Posts Tagged ‘design’

Widgets for Design

Monday, June 22nd, 2009

I’m always looking for ways to improve my work flow as a designer, and I’ve found a few Dashboard Widgets for my Mac that have proven themselves time and again.

Lorem Ipsum Widget

The Lorem Ipsum Widget from has been invaluable for my work in print and web. Often for client mock ups I’m in need of some quick placement text, and within a few keystrokes I’ve got just what I need. Try it for yourself >>
If your not a Mac user try:

Entities Lookup Widget

LeftLogic’s HTML Entity Character Lookup is a fantastic way to avoid scanning through the list of entity codes. With over 250 character entities this time saver is quite useful for those moments when you can’t remember the valid way to present quotations or bullet points. Try it for yourself >>
If your not a Mac user, don’t worry LeftLogic has other plugins on their site:

I do wish I could have a third widget on here to round out my collection, but I am still searching for the cure-all to my color woes. Adobe’s Kuler has a nice interface but I don’t enjoy the reliance on an Internet connection without a color picker. I have also attempted to use Color Theory by Jumis Inc., but it needs better integration with the OS. For now I will continue to use ColorZilla for my web needs, and the built in color picker in Adobe’s programs when working on print design.

“Easier than Pie” now on Amazon

Friday, June 5th, 2009

Now you can purchase my cookbook, Easier than Pie, on Amazon. Formerly only available on Lulu, Easier than Pie features fairly simple recipes perfect for college students and recent grads with kitchens.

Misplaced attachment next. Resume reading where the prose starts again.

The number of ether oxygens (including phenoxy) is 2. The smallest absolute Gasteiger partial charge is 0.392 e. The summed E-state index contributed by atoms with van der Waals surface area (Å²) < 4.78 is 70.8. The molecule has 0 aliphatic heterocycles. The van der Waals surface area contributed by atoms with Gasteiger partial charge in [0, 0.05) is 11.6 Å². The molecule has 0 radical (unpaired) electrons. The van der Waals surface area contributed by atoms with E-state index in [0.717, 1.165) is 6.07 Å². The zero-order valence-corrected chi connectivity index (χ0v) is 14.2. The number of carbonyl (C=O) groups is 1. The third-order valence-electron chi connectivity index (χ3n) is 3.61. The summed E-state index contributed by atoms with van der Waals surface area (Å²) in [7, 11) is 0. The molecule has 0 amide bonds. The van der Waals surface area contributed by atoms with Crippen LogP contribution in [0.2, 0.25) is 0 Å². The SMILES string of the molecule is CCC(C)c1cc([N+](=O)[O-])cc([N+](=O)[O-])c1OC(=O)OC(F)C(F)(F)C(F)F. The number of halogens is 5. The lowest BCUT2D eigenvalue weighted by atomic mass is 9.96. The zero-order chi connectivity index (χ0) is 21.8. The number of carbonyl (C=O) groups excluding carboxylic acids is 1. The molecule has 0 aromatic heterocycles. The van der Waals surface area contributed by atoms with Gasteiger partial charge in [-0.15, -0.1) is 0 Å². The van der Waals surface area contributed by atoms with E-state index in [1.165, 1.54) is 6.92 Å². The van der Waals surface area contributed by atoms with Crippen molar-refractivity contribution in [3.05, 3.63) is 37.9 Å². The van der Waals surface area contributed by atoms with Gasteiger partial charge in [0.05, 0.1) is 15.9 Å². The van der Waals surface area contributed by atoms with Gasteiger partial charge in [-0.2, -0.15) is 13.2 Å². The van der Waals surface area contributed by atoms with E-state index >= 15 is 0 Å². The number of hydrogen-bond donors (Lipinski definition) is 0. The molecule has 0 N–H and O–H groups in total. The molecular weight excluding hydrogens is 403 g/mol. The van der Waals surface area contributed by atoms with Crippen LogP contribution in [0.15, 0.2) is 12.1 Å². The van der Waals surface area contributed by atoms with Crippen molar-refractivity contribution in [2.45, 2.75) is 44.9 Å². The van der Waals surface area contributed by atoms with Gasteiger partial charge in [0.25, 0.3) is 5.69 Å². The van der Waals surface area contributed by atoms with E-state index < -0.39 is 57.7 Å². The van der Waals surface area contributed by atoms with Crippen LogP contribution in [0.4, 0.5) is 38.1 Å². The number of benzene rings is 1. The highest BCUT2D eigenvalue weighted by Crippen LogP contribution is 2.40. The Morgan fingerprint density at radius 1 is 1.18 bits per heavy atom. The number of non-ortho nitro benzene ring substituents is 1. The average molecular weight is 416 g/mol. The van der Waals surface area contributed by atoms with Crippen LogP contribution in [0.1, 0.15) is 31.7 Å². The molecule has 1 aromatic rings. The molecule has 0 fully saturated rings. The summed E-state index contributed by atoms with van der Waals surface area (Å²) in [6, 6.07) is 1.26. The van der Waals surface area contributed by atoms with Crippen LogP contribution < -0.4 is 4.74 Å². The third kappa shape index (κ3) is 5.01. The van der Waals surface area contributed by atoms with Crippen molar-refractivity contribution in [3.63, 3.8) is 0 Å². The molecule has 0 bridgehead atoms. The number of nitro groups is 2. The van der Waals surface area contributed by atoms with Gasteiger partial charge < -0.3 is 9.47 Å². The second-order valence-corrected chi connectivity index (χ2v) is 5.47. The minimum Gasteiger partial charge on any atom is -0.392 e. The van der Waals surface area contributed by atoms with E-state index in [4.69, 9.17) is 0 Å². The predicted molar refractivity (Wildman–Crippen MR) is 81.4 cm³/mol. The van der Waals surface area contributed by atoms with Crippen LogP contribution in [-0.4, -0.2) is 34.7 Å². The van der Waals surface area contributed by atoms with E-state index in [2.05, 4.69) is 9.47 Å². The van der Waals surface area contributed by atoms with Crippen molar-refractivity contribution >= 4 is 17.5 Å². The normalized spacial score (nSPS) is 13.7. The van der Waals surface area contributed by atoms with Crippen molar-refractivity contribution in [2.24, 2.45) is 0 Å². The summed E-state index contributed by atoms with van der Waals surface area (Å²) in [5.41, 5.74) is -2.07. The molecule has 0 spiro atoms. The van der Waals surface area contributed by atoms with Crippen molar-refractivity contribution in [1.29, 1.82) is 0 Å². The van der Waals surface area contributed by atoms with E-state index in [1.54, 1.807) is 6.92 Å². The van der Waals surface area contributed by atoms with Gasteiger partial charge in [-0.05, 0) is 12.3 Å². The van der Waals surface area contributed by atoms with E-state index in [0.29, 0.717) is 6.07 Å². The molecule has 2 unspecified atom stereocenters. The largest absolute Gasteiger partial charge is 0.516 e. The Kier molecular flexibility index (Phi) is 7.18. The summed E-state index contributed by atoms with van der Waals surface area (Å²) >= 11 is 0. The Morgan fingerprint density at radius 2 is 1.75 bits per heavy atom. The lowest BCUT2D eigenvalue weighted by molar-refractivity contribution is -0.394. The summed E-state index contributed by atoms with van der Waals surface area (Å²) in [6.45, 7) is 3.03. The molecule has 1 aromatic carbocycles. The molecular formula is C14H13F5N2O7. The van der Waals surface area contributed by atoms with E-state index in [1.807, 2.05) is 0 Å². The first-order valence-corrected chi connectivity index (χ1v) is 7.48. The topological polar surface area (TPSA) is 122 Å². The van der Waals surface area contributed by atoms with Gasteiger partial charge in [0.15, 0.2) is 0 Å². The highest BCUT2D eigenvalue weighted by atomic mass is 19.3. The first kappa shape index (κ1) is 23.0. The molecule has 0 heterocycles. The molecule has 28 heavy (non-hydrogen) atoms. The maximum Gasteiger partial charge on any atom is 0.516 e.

For more information, head on over to the cookbook’s page.

Slow Loading

Saturday, April 11th, 2009

I’ve been helping a friend of mine in the redesign of his web presence, well, less on the design end and more with development.  Today he came to me with a grave issue, his site was slower than molasses.  In the vast world of the Internet, nothing is worse than a slow loading website.

Both my site and his new site are powered by WordPress, so I instantly checked mine to see if it was an overall WordPress issue. When it wasn’t, I immediately blamed his hosting provider, but thought better of it once I checked a static page on his site.  I then recalled that we were using some javascript to make his portfolio section nicer, but that shouldn’t have slowed the admin section as well.  Just to be safe, I removed it.  Nothing happened, so I set it up just so it would be served up on the portfolio page, not all sections of the site.

So to resolve this issue, I set off to my trusty Google search.  The majority of talk on the web about slow WordPress mentioned version 2.6 and/or faulty plugins.  Since both our sites are above 2.6, I deactivated all plugins, but nothing happened.  Now, I was just puzzled.

Then I remembered that I had added some code to my site’s htaccess file to optimize loading using GZIP compression.  Following the instructions on BetterExplained, I brought the load time down from 19.74 seconds to 2.9 seconds. This little trick should work for speeding up your site’s load time in all modern browsers.